Shakespear retired from Regular Army service on 5 September 1917 having reached the age limit of 57 as a Colonel.  He left Iraq for India in September and in the King’s Birthday Honours 1918 he was made a Companion of the Order of the Bath for his services in Mesopotamia and Iraq.  It was the habit in the First World War for countries to share quotas of decorations with their allies and Shakespear was also awarded the Russian Order of St Stanislaus (2nd Class) with Swords.

On his arrival in India in November 1917 Shakespear was made Deputy Inspector General Assam Rifles in Shillong, a temporary and nominally civilian employment.

Shakespear (left) as Deputy Inspector General Assam Rifles.

From January to May 1918 he took part in operations connected with the Kuki Rebellion on the North East Frontier.  The cause of the revolt was the decision to recruit tribesmen from the area of the Naga Hills to act as a labour corps in support of the British forces fighting in France.  While some tribes accepted this policy it was vehemently opposed by the Kuki tribe who fought a campaign against the well-armed British amongst the hills around Imphal.  Shakespear, who had been on active service in that part of the world almost twenty years earlier, learnt that the Kukis had been attacking posts in the Chindwin Valley and he moved to Imphal to control events.  He joined the punitive Column commanded by Capt H Coote of the 2nd (Sadiya) Battalion Assam Rifles and is mentioned in an account: ‘Coote set about his own task of punishing insurgents in the Mombi area.  His column marched through thick jungle for five days.  On 7 February 1918, having destroyed several villages, Coote was advancing along a densely-wooded ridge when he was ambushed.  Both Shakspeare and Higgins led flanking parties but the steep terrain defied their efforts to get behind the Kuki stockade.  Meanwhile Coote was losing men killed and wounded.  After 45 minutes of heavy firing from an almost invisible enemy the mountain gun was brought forward but the gun crew were hit.  Coote then decided to rush the position with Jemadar Kharga Singh’s platoon accompanied by Shakespear advancing on the left, whilst Coote and others provided covering fire, but the Kukis had not chosen to stand and fight and had withdrawn …bloodstains and trails confirm several Kuki casualties.’

Shakespear remained active during the campaign until May 1918.  It had proved to be an embarrassment for the Government of India who denied it any publicity.  The appointment of Lieutenant General Sir Henry Keary as commander of the campaign coincided with the issue of superior weapons including the Lewis machine gun and mortars.  The combination of these factors resulted in the disarming of the Kukis and by May 1919 all operations had been terminated.  Shakespear was made a Companion of the Order of the Indian Empire for his work during the Rebellion.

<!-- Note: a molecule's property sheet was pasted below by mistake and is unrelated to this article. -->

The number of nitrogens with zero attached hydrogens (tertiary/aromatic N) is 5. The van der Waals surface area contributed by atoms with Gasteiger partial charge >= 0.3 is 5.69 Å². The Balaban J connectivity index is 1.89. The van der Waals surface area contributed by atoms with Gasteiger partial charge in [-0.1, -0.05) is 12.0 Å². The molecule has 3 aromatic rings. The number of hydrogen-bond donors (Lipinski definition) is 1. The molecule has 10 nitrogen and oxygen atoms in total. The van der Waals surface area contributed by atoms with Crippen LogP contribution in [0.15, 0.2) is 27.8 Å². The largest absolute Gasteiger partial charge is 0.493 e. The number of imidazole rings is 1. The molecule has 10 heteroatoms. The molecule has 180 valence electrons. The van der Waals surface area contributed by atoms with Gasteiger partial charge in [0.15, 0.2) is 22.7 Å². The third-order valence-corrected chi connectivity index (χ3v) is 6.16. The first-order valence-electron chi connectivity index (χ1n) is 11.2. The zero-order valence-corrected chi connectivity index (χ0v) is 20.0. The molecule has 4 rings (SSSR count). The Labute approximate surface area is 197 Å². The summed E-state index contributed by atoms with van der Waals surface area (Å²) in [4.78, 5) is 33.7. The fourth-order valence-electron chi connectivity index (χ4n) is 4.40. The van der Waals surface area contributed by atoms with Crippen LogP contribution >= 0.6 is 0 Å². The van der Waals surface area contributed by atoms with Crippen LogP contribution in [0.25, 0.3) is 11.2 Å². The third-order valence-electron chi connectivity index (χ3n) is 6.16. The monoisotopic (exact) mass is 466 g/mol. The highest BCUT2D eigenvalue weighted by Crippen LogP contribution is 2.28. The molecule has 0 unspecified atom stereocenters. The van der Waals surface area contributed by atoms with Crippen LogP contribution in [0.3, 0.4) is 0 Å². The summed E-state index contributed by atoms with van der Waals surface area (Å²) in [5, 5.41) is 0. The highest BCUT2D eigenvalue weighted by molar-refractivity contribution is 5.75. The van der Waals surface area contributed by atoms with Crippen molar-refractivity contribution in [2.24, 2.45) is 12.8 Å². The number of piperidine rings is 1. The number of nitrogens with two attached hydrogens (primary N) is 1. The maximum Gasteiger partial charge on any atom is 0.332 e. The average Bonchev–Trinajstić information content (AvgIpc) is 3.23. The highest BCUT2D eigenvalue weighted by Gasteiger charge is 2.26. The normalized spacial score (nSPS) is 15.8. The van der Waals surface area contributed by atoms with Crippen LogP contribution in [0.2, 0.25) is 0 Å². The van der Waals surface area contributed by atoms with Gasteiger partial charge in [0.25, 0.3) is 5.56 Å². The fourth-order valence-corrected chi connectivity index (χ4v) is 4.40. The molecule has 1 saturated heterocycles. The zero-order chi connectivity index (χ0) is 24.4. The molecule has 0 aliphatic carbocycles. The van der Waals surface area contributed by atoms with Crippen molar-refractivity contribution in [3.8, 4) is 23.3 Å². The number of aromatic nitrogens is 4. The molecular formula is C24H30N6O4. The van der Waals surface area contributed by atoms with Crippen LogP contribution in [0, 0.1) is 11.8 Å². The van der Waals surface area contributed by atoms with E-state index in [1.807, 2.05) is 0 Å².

He finally retired on 1 October 1921 and lived in Ealing and later in Sutton Valence, Kent.  He died on 10 October 1933 and is buried in Gunnersbury cemetery.

Shakespear was a keen shikari and polo player.  He was also a golfer and in 1890 he was responsible for establishing the first golf course in Dehra Dun.  He was an accomplished military historian who in addition to writing Volumes I and II of the History of the 2nd Goorkhas, also wrote The History of the Assam Rifles, History of Upper Assam, Upper Burma and the North East Frontier, and A Local History of Poona and its Battlefields.  While serving in the Looshai Hills in the 1880s he began to write for The Pioneer as a means of supplementing his income and he continued writing for them for a number of years.

He was also a talented etcher and his books contain several of his own illustrations (including Volume II of the Regimental History).  Both he and his first wife were enthusiastic photographers and from 1898 they used hand-held cameras which had recently became available.  His books are also illustrated by his photographs.

He married first, in March 1885, Miss Constance Biddulph.  Sadly she died at sea in February 1914 on her way to England and he married secondly, Miss Sibell Barton-Smith, in September 1920.   He and his first wife had one son, Major W B Shakespear, who also served in the 2nd Goorkhas.

His decorations and medals are in the possession of the Shakespear family.